Federal Court Tells Ohio to Set Aside Set-Asides

Lucas Morel

June 1, 2000

A federal court decided last Friday that an Ohio program to “set aside” 5% (by value) of state construction projects for minority-owned businesses is unconstitutional. The same court upheld Ohio’s Minority Business Enterprise Act (MBEA) in 1983, but subsequent U.S. Supreme Court decisions now require a more stringent standard of judicial review when government takes account of race.

Specifically, courts will no longer allow legislatures to use “implicit factfinding of discrimination” to justify affirmative action. Instead, courts will apply “strict scrutiny” to government use of race. Curiously, the Supreme Court has never ruled that racial classifications are inherently unconstitutional, only “suspect” under the 14th Amendment’s guarantee of “the equal protection of the laws.” As a suspect classification, race can only be used by government when there exists a “compelling governmental interest” and that interest is pursued by “narrowly tailored” means.

In Associated General Contractors of Ohio vs. Sandra A. Drabnik, a three-member panel of the 6th Circuit Court of Appeals ruled that the Ohio General Assembly did not show a “strong basis in evidence” to justify reserving a portion of state construction contracts for four “economically disadvantaged groups”—namely, “Blacks, American Indians, Hispanics, and Orientals.” The court agreed that “remedying the effects of past discrimination constitutes a compelling governmental interest,” presumably the Ohio legislature’s goal in enacting the MBEA in 1980. However, Justice Boggs ruled that the statistical evidence offered by Ohio (from the late 1970s) to prove discrimination in previous state contracts was “too remote” in time to support set-aside programs twenty years later.

He added that the state’s statistics were also “severely limited in scope” or simply “irrelevant to this case.” Without a showing of “pervasive, systematic, and obstinate discriminatory conduct” in awarding contracts for state construction projects, Ohio’s affirmative action program fails to qualify as a compelling governmental interest.

While this failure alone makes the 5% set-aside unconstitutional, Boggs went on to apply the second prong of the strict scrutiny test. He faulted the MBEA for “lumping together … Blacks, Native Americans, Hispanics, and Orientals” without establishing that each group needed special protection from discrimination. Have Hispanic and Oriental business owners suffered discrimination in their bids for state construction contracts? The 5% allotment to MBEs could be met with contracts to Hispanics and Orientals alone, exposing Blacks and Native Americans to discrimination by the state with no legal remedy for their injuries.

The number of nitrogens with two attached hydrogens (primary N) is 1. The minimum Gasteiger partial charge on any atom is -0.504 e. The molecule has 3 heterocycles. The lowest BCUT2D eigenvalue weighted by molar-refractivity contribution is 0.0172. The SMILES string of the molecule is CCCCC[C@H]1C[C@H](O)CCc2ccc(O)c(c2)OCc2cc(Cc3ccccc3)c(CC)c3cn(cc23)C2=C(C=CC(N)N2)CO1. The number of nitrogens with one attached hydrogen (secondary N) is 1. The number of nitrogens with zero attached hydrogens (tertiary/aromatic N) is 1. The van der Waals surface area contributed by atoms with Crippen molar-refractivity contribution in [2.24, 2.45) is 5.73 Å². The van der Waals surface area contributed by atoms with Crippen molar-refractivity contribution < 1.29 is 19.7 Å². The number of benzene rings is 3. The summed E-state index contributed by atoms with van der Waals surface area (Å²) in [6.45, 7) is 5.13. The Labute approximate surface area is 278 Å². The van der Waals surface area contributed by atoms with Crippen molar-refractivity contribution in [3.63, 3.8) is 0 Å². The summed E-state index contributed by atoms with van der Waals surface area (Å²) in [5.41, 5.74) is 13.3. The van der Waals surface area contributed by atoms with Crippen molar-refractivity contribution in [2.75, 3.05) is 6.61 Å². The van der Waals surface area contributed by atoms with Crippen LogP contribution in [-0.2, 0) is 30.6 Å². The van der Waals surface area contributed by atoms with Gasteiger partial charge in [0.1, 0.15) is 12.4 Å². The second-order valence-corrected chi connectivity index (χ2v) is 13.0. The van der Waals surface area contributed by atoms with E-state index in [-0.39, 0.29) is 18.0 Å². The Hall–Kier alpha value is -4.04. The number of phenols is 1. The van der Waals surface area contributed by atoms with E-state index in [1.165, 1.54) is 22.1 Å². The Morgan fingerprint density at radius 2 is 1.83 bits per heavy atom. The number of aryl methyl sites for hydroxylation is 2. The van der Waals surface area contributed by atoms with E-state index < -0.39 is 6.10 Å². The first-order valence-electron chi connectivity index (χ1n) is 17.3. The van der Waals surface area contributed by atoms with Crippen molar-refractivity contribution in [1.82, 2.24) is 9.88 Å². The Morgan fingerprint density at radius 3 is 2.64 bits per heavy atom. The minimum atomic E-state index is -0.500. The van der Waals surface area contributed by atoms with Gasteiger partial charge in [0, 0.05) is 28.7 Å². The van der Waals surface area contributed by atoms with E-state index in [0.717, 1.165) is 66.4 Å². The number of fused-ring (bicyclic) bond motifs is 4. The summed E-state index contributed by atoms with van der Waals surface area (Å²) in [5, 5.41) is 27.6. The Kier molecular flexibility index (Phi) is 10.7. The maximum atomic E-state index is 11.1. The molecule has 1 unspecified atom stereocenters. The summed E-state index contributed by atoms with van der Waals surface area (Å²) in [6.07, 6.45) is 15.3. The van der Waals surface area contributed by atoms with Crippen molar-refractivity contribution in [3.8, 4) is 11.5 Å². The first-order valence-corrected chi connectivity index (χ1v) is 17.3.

What is instructive about Boggs’s discussion is his concern for actual victims of discrimination: namely, justice for all, and not preferential treatment for a few. He reminds the Ohio legislature that a 5% allotment of state construction dollars to certified MBEs does not fulfill their obligation to protect all Ohio residents from racial discrimination.

This case shows how civil rights, which every citizen deserves, have been replaced by group entitlements. This welfare mentality divides Americans into separate categories, with separate entitlements from their supposedly common government. Instead of minority set-asides, where government protects the interests of some citizens while leaving others to fend for themselves, all Americans should ask simply that justice be served. Let’s put the “equal” back into the “equal protection of the laws.”

Minorities, in particular, should not expect equal treatment by their government if they continue to lobby for policies that treat them as if they were unequal to their white neighbors in pursuing employment opportunities. Make no mistake: any special allotment of state contract dollars for minority-owned construction companies reflects a poor opinion of minority ability to succeed without special government assistance.

Ironically, set-asides can also act as a ceiling on individual minority achievement. As the court noted, the set-aside law does not even protect all minority contractors from discrimination in the bidding process. It only guarantees that 5% of state’s construction dollars will go to minority-owned businesses. Once that minimum is met, the state could deny any more contracts to MBEs, no matter how qualified they are. This minimum allotment can become a maximum limitation, which affords no remedy to the qualified, minority business owner unable to land one of the state’s “set-aside” contracts.

This is no hypothetical scenario. In 1978, MBEs made up 7% of Ohio’s businesses. But as late as 1997, the Ohio state government was still spending only 7.1% with MBEs! What are the odds that these two figures would end up statistically equal? It’s bad enough that the state uses the total percentage of MBEs in 1978 to meet its minimum construction contracts in 1997—both an out-dated statistic and a comparison of apples with oranges. But to find that after almost twenty years the state has awarded MBEs the same percentage of contract dollars as there are presumably MBEs in Ohio begs credulity.

Unfortunately, Friday’s circuit court decision leaves intact a 1999 Ohio Supreme Court ruling that upheld a 15% minority set-aside for state spending on goods and services. Unless the U.S. Supreme Court rules that government use of racial classifications is categorically unconstitutional, state governments will simply fine tune their efforts to use discrimination to eliminate discrimination. A losing proposition, as the past quarter century has proven.

Lucas E. Morel is assistant professor of politics at Washington and Lee University in Lexington, Virginia and is an adjunct fellow at the Ashbrook Center for Public Affairs at Ashland University.